We need to keep in mind that players are going to fight for whatever they believe will get them every possible dollar regardless of the long-term impact on the game.  They are here for a very short period.  Owners are going to protect profits.  That’s literally the goal of every for profit business.  Our expectations as fans tends to ignore this is a business.  The good news is the owners have a big time invested interest in the long-term health of the game.  The bad news is these divergent interests have resulted in a lock out and may result in less baseball this summer or perhaps none at all.  
 

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On 1/7/2022 at 12:25 PM, DJL44 said:

If they do expand playoffs then they really don't need to make ANY changes to improve parity. Seriously, if your favorite team can't put together a .500 ballclub every so often they just aren't trying.

You are assuming fans should be happy with a 500 team "every so often".  Sounds like you are from NY or LA?  We should be happy to be mediocre.

A little improvement in parity could not hurt but that's not really the situation before us.  The Player's ask is a significantly higher Luxury Tax Threshold and reduce revenue sharing.  Those two thing individually would produce greater disparity.  Together they are a big problem.  Then, add the players want shorter terms of control and the top players are all in a big market a year earlier.  That's their goal.  Great if you are from a top 5 or even top 10 market.  Just a kick in the groin for the rest of us.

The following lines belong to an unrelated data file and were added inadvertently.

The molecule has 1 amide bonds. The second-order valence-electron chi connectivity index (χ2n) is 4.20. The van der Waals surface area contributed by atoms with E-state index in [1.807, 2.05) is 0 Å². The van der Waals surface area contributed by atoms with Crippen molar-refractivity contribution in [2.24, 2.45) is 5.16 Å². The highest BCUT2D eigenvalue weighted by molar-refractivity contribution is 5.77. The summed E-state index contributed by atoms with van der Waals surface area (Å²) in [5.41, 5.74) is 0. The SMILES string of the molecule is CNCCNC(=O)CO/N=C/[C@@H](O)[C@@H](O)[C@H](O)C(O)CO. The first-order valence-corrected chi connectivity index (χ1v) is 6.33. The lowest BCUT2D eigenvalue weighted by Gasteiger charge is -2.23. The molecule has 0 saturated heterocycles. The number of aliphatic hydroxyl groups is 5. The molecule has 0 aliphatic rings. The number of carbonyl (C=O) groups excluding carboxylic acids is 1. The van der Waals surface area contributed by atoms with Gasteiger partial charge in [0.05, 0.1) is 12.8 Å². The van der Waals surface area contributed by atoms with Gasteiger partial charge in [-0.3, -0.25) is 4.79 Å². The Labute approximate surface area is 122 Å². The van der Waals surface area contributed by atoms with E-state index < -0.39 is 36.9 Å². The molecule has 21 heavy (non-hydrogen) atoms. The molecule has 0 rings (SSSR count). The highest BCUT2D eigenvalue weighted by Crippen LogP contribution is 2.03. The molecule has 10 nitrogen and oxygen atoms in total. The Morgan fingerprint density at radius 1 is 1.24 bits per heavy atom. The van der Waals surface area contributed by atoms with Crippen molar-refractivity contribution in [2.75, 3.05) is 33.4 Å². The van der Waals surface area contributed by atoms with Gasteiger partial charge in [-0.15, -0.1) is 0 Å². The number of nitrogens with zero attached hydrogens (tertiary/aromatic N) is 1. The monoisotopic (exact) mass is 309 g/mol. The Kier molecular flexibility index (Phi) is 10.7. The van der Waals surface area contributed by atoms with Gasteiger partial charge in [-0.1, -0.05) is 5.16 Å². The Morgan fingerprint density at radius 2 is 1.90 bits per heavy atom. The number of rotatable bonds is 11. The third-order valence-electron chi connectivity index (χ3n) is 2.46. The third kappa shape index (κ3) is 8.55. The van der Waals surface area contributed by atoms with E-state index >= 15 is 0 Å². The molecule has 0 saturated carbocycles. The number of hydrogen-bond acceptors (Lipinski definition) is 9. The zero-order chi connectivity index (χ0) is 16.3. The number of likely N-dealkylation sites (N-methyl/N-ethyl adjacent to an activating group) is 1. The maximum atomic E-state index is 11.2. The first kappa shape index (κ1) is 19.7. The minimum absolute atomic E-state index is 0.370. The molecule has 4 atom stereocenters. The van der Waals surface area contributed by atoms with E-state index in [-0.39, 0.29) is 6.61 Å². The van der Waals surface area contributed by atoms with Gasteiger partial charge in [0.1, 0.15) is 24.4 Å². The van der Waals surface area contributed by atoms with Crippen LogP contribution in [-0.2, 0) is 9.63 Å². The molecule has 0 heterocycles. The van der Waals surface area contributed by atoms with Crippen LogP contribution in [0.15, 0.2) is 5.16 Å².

Here are the win percentages for the top 3 revenue teams since 2000 as well as number of 90 win seasons.  Below them is the same for the bottom 14 teams.  The result of their revenue advantage is quite obvious and while I agree improving the current level of  disparity is very unlikely.  I just don't understand for the life of me why any Twins fan or small market fan would be OK with the players demands.

Dodgers 0.557   11
Yankees 0.582   13
Red Sox 0.551   11

-------------------------------------------

Oakland 0.535   10
Indians 0.516   9
Rays 0.490   8
Twins 0.502   6
Dbacks 0.490   4
Rockies 0.489   1
Brewers 0.488   4
Reds 0.481   3
Mariners 0.480   4
Marlins 0.480   1
Padres 0.476   1
Orioles 0.459   2
Pirates 0.452   2
Royals 0.442   1
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55 minutes ago, Major League Ready said:

You are assuming fans should be happy with a 500 team "every so often".  Sounds like you are from NY or LA?  We should be happy to be mediocre.

A little improvement in parity could not hurt but that's not really the situation before us.  The Player's ask is a significantly higher Luxury Tax Threshold and reduce revenue sharing.  Those two thing individually would produce greater disparity.  Together they are a big problem.  Then, add the players want shorter terms of control and the top players are all in a big market a year earlier.  That's their goal.  Great if you are from a top 5 or even top 10 market.  Just a kick in the groin for the rest of us.